The Father’s heart is pierced by the plight of his children — He is never indifferent or aloof. This is what we read in the story of the Prodigal Son… Luke 15:11-32. The Father is deeply moved when He sees His son coming from a long way off. The verb in Greek for “to pity, to have compassion” (ἐσπλαγχνίσθη) means that the deepest parts of one’s very being are moved, implicated, in the plight of another. This is the same word used in the parable of the Good Samaritan. It is also used when Jesus sees the crowds who have come to follow him.
When applied to God the Father, this means that the mysterious depths of God are implicated in our plight … that like of Father of the Prodigal Son, God the Father has taken our side. He is already running to us, ready to embrace, to kiss us with the affections of His love for us. Anyone who allows himself or herself to become the object of the Father’s love, such a person becomes like the Father, capable of being moved by the plight of those in distress. Such a movement of heart never sees strangers or enemies to be feared or used … only family to be cherished.
We live at a time when all of us need to come to our senses and consider how generous and good the Father is to everyone who serves Him. Betrayal, denial, abandonment are not more patient than this healing love that both awaits and evokes our contrition. Avoiding responsibility has baptized us in desperate plight – it is time for the courage to face who we are, what we have done and to whom we have done it. No program or policy can replace humility. No optics or media spin can heal the shame or cure the wounds we have caused. We may not feel that we are worthy to be his sons or daughters — but the One who begets, who loves life, wants us to live life to the full.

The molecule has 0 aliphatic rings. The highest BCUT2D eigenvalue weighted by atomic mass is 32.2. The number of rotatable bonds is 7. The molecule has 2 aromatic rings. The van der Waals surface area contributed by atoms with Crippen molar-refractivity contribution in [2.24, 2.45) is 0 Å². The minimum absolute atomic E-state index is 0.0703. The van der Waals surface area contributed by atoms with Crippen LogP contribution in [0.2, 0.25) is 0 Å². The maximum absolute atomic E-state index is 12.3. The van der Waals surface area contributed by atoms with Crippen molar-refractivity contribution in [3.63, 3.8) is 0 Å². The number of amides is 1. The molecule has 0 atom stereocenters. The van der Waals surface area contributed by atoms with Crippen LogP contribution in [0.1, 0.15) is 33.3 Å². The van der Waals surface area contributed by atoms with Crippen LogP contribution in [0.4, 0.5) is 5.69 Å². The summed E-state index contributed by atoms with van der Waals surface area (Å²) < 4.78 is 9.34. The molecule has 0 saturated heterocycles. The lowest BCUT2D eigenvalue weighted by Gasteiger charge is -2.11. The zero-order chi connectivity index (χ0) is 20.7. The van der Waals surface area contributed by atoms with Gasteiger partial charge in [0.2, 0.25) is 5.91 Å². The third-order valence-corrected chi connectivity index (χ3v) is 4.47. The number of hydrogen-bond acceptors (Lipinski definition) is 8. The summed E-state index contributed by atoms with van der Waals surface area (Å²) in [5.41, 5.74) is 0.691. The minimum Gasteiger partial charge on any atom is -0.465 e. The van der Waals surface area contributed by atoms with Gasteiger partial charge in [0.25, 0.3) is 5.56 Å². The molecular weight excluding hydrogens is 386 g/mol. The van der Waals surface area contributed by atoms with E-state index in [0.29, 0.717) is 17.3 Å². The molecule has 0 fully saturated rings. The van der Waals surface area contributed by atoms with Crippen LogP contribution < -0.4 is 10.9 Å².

To approach the Father, we must follow the way of His Son – empty ourselves of our projects and ambitions, humble ourselves about our need for salvation, die to ourselves and our hubris. We approach Him in penance, fasting and prayer, realizing that in the immensity of His generous love, we are not worthy to be his slaves for His Son took the form of a slave… and, on this very cross road that His Son trod, the Father runs to meet us with the same love that He bears “the One in whom I am well pleased”. And in a silent fullness, we feel at once the comfort of His embrace; and the overwhelming goodness of His kiss. Healing and restoration await in the tender touch of those wetted cheeks and in those tears, divine and human, mingled through that hoped for, but surpassing, joy.
Anthony Lilles, S.T.D. is an associate professor and the academic dean of Saint John’s Seminary in Camarillo as well as the academic advisor for Juan Diego House of Priestly Formation for the Archdiocese of Los Angeles. For over twenty years he served the Church in Northern Colorado where he joined and eventually served as dean of the founding faculty of Saint John Vianney Theological Seminary in Denver. Through the years, clergy, seminarians, religious and lay faithful have benefited from his lectures and retreat conferences on the Carmelite Doctors of the Church and the writings of St. Elisabeth of the Trinity.